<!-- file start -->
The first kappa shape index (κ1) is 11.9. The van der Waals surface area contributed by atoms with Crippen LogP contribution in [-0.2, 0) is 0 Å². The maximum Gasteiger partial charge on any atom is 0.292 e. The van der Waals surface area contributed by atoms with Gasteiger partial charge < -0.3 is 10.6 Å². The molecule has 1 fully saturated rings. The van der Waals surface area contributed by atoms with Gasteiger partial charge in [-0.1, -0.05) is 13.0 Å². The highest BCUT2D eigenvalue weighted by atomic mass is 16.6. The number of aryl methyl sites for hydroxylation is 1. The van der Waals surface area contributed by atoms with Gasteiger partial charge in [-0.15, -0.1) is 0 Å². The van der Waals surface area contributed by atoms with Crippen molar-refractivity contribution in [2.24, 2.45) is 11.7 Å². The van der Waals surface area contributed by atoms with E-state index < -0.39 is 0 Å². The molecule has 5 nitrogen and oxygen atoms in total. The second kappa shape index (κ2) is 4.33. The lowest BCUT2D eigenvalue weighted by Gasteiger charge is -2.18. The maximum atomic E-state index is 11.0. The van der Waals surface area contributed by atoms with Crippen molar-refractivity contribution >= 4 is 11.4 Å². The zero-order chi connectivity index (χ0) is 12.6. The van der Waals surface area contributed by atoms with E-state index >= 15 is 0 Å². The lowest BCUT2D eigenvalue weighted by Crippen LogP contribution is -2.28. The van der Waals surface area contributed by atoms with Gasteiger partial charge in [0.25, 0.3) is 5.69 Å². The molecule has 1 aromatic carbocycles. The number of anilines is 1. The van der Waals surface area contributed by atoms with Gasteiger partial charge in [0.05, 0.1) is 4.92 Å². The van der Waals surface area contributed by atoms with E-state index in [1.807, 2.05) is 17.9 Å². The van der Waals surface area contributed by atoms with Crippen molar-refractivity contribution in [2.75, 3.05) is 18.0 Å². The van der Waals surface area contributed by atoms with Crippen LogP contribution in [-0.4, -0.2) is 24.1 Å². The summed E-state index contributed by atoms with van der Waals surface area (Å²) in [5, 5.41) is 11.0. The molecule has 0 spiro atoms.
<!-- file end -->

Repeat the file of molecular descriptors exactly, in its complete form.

The first kappa shape index (κ1) is 11.9. The van der Waals surface area contributed by atoms with Crippen LogP contribution in [-0.2, 0) is 0 Å². The maximum Gasteiger partial charge on any atom is 0.292 e. The van der Waals surface area contributed by atoms with Gasteiger partial charge < -0.3 is 10.6 Å². The molecule has 1 fully saturated rings. The van der Waals surface area contributed by atoms with Gasteiger partial charge in [-0.1, -0.05) is 13.0 Å². The highest BCUT2D eigenvalue weighted by atomic mass is 16.6. The number of aryl methyl sites for hydroxylation is 1. The van der Waals surface area contributed by atoms with Gasteiger partial charge in [-0.15, -0.1) is 0 Å². The van der Waals surface area contributed by atoms with Crippen molar-refractivity contribution in [2.24, 2.45) is 11.7 Å². The van der Waals surface area contributed by atoms with E-state index < -0.39 is 0 Å². The molecule has 5 nitrogen and oxygen atoms in total. The second kappa shape index (κ2) is 4.33. The lowest BCUT2D eigenvalue weighted by Gasteiger charge is -2.18. The maximum atomic E-state index is 11.0. The van der Waals surface area contributed by atoms with Crippen molar-refractivity contribution >= 4 is 11.4 Å². The zero-order chi connectivity index (χ0) is 12.6. The van der Waals surface area contributed by atoms with E-state index >= 15 is 0 Å². The lowest BCUT2D eigenvalue weighted by Crippen LogP contribution is -2.28. The van der Waals surface area contributed by atoms with Gasteiger partial charge in [0.25, 0.3) is 5.69 Å². The molecule has 1 aromatic carbocycles. The number of anilines is 1. The van der Waals surface area contributed by atoms with Gasteiger partial charge in [0.05, 0.1) is 4.92 Å². The van der Waals surface area contributed by atoms with E-state index in [1.807, 2.05) is 17.9 Å². The van der Waals surface area contributed by atoms with Crippen molar-refractivity contribution in [2.75, 3.05) is 18.0 Å². The van der Waals surface area contributed by atoms with Crippen LogP contribution in [-0.4, -0.2) is 24.1 Å². The summed E-state index contributed by atoms with van der Waals surface area (Å²) in [5, 5.41) is 11.0. The molecule has 0 spiro atoms.